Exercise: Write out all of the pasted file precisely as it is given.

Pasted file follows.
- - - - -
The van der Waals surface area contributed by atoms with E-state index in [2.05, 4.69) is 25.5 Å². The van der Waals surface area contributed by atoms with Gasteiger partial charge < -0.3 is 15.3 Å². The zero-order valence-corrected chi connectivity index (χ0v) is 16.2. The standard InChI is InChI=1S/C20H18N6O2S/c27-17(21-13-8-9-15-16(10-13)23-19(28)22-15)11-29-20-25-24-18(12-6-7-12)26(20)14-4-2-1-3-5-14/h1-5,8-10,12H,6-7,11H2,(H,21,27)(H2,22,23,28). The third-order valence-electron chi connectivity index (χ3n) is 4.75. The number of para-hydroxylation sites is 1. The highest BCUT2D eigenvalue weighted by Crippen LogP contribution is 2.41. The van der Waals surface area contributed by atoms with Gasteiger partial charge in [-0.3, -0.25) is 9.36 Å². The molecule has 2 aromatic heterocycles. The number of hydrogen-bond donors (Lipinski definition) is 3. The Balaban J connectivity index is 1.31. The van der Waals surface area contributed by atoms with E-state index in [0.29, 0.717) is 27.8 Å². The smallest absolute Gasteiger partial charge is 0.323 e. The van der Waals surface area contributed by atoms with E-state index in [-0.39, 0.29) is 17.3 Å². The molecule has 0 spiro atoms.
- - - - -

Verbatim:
The van der Waals surface area contributed by atoms with E-state index in [2.05, 4.69) is 25.5 Å². The van der Waals surface area contributed by atoms with Gasteiger partial charge < -0.3 is 15.3 Å². The zero-order valence-corrected chi connectivity index (χ0v) is 16.2. The standard InChI is InChI=1S/C20H18N6O2S/c27-17(21-13-8-9-15-16(10-13)23-19(28)22-15)11-29-20-25-24-18(12-6-7-12)26(20)14-4-2-1-3-5-14/h1-5,8-10,12H,6-7,11H2,(H,21,27)(H2,22,23,28). The third-order valence-electron chi connectivity index (χ3n) is 4.75. The number of para-hydroxylation sites is 1. The highest BCUT2D eigenvalue weighted by Crippen LogP contribution is 2.41. The van der Waals surface area contributed by atoms with Gasteiger partial charge in [-0.3, -0.25) is 9.36 Å². The molecule has 2 aromatic heterocycles. The number of hydrogen-bond donors (Lipinski definition) is 3. The Balaban J connectivity index is 1.31. The van der Waals surface area contributed by atoms with E-state index in [0.29, 0.717) is 27.8 Å². The smallest absolute Gasteiger partial charge is 0.323 e. The van der Waals surface area contributed by atoms with E-state index in [-0.39, 0.29) is 17.3 Å². The molecule has 0 spiro atoms.